The Dempster Highway
This 574km stretch of gravel, mud and stones is the only road that crosses the Arctic Circle in Canada. Rain was in the forecast and it wasn't long until it caught up to me.
As I climb the North Forks pass in the rain looking to the side as the trees give way to the tundra, a car pulls over.
I've met these people before in Yukon, they drove to the arctic circle but turned back because the road was too bad.
What does that mean for me?...
As I cross the mountain pass I enter a different world. The clouds cover the Ogilvie mountains but just enough so that one can see the barren peaks. It was drizzling and it was perfect.
My feet are wet and my hands are cold but the beauty surrounding me makes it all alright. I slowly turn the cranks and just look around.
Very few cars pass me by and I wonder if people who are driving enjoy this scenery the same way that I do.
Pushing a fully loaded touring bike up a hill, in the tundra, is not easy. But it is a great way to state: “This trip may not be all rainbows and sunshine, but I am loving every moment of it.”
Getting food from strangers on the road is not about the calories. A smile, a wave, or a friendly honk is all it takes to lighten up a cyclist’s day.
And most people do just that—maybe that’s why I’ve made it this far.
I wake up to a cloud filled river valley, the sun is out and I am looking forward to being reunited with the food that I had sent ahead to Eagle Plains lodge.
“We were just wondering what that rattling sound was...” That was me. The road had gone from bad to worse, and going at 10km/h was considered good.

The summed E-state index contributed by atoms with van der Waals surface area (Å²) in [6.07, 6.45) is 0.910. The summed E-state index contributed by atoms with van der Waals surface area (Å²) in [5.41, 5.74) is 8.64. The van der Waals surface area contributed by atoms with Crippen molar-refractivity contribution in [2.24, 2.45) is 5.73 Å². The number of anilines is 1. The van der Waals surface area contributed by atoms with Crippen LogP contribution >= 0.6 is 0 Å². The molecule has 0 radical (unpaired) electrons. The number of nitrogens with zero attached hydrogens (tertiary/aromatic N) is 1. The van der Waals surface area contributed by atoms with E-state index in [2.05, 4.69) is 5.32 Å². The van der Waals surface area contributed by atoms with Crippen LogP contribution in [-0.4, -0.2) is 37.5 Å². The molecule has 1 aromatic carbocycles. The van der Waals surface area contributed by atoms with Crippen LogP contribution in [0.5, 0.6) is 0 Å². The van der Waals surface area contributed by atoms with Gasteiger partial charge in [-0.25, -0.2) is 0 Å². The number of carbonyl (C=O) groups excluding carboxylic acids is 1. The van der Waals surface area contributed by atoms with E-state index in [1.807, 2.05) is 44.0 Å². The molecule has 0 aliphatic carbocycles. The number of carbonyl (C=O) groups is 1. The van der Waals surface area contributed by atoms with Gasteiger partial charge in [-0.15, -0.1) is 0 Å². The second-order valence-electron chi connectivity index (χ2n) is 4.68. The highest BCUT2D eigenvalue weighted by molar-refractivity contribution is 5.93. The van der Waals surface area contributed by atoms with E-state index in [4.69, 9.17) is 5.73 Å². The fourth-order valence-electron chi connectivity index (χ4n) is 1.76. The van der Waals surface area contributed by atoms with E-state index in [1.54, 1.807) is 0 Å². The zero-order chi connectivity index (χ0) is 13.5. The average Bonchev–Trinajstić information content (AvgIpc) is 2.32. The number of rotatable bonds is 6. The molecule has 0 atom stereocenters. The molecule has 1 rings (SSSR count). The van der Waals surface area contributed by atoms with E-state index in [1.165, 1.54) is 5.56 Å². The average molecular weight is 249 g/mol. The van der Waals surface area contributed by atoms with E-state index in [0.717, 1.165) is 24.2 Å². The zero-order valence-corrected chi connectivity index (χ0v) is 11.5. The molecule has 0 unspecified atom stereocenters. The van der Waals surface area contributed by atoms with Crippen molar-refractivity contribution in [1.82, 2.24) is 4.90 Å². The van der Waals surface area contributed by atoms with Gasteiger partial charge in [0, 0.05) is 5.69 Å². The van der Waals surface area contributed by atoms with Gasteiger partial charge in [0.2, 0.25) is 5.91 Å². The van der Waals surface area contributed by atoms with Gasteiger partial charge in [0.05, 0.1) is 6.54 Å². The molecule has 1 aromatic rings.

This was the third time I ran into this couple from Whitehorse. They always offered me water and food. With the next place to buy batteries about 500km away, I got lucky!
The whole business of giving and receiving goes both ways. My “kindness of strangers” debt was increasing, and I couldn’t wait for the opportunity to do my part.
When I think about Yukon, an image like this comes to mind... a truck on a gravel road in the middle of nowhere. For a cyclists though, a truck in the middle of nowhere means two things:
1. FLYING STONES—go to the side of the road, turn around and cover your face. An eye-patch and a cool story to tell is not worth losing an eye for.
2. DUST—Neither you nor other drivers can see anything. Oh, and take a deep breath!
I expected to arrive at Eagle lodge at 6pm, get the food that I sent ahead and find a spot to camp near the river. Now it was 10pm, it was cold and I was tired. I spent all day on the worst road that I have ever seen. Just three months ago I broke both wrists and my collar bone—I had rescheduled my last post operation check up to go on this trip. The doc said I would be fine to cycle across Canada. He didn’t know that I would ride 10-11 hours and cover an average of more than 160km per day.
I was talking to two natives from Inuvik who were here to hunt some caribou. Gordon and Bill had met me on the road earlier and were now inviting me to stay in their motel room. They had paid $180 for two people, but they had three beds.
We quietly wheeled my bike through the narrow corridors and into the room.
The forecast printouts in the motel lobby were showing 50km/h winds, gusting to 70. I didn’t look at the temperature, after all it was summer. I would just ride as much as I could and then camp—I could not afford to wait here.
Two hours later as I reach the Arctic Circle, I am wearing everything I own. I find cover from the wind behind this sign and eat cold pasta with meatballs and some crackers.
I have to get moving again, I would freeze if I didn’t.
“You’re not camping at the [mountain] pass?!”
I was at Rock River campground and I had told two people from Inuvik that I wanted to get to the ‘Welcome to Northwest Territories’ sign and camp there.
“Do you have mittens?”
“What are mittens?” Maybe it was the cold, as I knew I had heard this word before, but now I wasn’t sure.
She went to her car and came back. Mittens.